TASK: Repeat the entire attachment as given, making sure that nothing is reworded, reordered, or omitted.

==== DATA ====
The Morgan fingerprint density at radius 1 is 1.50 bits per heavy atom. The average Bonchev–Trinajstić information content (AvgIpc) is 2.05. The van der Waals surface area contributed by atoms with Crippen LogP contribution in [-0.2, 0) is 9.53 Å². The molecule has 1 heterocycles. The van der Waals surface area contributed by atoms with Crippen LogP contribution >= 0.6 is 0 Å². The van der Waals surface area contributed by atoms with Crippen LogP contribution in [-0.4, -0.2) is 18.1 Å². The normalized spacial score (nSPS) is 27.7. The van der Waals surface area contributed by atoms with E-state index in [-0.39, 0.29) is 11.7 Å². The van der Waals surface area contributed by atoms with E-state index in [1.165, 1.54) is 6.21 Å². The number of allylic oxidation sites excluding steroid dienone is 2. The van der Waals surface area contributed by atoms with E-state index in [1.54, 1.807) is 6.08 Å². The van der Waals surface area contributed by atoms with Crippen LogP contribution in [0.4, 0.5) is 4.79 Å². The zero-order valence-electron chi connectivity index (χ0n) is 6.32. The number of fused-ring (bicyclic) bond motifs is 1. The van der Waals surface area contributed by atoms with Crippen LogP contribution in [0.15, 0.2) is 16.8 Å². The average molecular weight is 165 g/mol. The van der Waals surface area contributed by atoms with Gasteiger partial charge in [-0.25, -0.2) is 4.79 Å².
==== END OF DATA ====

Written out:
The Morgan fingerprint density at radius 1 is 1.50 bits per heavy atom. The average Bonchev–Trinajstić information content (AvgIpc) is 2.05. The van der Waals surface area contributed by atoms with Crippen LogP contribution in [-0.2, 0) is 9.53 Å². The molecule has 1 heterocycles. The van der Waals surface area contributed by atoms with Crippen LogP contribution >= 0.6 is 0 Å². The van der Waals surface area contributed by atoms with Crippen LogP contribution in [-0.4, -0.2) is 18.1 Å². The normalized spacial score (nSPS) is 27.7. The van der Waals surface area contributed by atoms with E-state index in [-0.39, 0.29) is 11.7 Å². The van der Waals surface area contributed by atoms with E-state index in [1.165, 1.54) is 6.21 Å². The number of allylic oxidation sites excluding steroid dienone is 2. The van der Waals surface area contributed by atoms with E-state index in [1.54, 1.807) is 6.08 Å². The van der Waals surface area contributed by atoms with Crippen LogP contribution in [0.4, 0.5) is 4.79 Å². The zero-order valence-electron chi connectivity index (χ0n) is 6.32. The number of fused-ring (bicyclic) bond motifs is 1. The van der Waals surface area contributed by atoms with Crippen LogP contribution in [0.15, 0.2) is 16.8 Å². The average molecular weight is 165 g/mol. The van der Waals surface area contributed by atoms with Gasteiger partial charge in [-0.25, -0.2) is 4.79 Å².